Weil, Gotshal & Manges’s Matt Powers has taken his lumps in the press for his unsuccessful defense of Microsoft in the Tyler, Texas, trial that resulted in a $290 million judgment against the software company — and a finding by Judge Leonard Davis that Powers made inappropriate arguments at trial. But on Wednesday, he and Weil partner Nick Barzoukas stepped into the winner’s circle when Trenton, N.J., federal district court Judge Garrett Brown Jr. upheld Merck’s patent for its best-selling product, the asthma and allergy drug Singulair. Here’s Brown’s opinion.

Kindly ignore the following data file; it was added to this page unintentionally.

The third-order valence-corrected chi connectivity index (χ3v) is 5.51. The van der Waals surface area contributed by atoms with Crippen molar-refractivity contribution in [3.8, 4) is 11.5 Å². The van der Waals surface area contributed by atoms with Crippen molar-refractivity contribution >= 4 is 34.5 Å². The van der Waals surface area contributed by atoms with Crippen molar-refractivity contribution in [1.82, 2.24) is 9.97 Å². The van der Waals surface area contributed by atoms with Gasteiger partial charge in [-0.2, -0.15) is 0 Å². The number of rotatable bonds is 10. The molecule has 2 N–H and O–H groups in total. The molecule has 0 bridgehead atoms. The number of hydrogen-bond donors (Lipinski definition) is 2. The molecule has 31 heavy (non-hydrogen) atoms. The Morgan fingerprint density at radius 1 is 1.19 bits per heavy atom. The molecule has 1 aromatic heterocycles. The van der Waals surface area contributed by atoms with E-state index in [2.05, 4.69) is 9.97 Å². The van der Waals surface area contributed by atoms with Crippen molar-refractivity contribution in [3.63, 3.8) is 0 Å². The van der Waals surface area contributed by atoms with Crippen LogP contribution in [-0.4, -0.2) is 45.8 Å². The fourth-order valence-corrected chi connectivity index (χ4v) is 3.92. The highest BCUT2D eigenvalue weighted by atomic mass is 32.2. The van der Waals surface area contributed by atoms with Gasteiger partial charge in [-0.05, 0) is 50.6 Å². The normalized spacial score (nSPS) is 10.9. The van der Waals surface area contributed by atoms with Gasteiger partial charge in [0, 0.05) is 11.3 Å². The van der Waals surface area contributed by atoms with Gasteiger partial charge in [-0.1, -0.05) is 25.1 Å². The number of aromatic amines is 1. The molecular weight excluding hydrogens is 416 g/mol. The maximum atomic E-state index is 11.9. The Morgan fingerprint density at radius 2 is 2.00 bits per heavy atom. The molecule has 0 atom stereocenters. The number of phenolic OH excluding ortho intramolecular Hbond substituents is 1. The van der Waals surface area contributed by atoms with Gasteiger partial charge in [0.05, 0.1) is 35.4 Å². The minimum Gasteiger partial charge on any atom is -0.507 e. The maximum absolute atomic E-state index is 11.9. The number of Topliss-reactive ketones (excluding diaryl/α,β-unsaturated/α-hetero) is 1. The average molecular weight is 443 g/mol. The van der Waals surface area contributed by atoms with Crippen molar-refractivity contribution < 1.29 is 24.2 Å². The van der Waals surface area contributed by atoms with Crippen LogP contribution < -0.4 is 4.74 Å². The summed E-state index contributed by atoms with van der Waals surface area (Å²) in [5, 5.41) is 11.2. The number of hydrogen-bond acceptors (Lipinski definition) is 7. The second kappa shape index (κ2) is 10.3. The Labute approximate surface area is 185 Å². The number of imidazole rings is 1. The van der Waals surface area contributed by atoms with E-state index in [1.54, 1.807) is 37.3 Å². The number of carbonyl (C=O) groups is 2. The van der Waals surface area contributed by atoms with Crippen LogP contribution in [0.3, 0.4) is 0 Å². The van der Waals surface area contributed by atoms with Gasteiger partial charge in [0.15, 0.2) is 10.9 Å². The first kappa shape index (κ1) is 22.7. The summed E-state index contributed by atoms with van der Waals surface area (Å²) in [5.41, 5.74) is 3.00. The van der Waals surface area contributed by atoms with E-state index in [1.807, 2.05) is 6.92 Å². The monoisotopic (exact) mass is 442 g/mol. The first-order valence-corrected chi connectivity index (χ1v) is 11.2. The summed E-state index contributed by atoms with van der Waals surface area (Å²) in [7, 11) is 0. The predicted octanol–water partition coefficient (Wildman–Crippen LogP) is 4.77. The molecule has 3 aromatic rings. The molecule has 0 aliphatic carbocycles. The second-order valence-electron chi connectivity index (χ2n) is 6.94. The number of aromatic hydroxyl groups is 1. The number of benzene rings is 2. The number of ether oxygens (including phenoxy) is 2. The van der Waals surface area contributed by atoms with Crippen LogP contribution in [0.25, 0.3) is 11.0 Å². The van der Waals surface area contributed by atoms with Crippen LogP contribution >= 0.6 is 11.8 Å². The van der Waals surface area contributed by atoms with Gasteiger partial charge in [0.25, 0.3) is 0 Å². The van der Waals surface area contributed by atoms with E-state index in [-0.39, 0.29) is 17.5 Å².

Two years ago, a Merck subsidiary sued the generic drug manufacturer Teva Pharmaceuticals, which was planning to introduce a copycat of Singulair, for patent infringement. At a four-day bench trial in February, Teva’s lawyers — Daryl Wiesen of Goodwin Procter and Ralph Gabric of Brinks Hofer Gilson & Lione — argued that Merck’s patent was obvious and that it was obtained through inequitable conduct. But Brown, chief judge for the district of New Jersey, rejected those arguments. He found Teva had infringed Merck’s patent and barred Teva from introducing a generic version of Singulair before the expiration of Merck’s patent in 2012.

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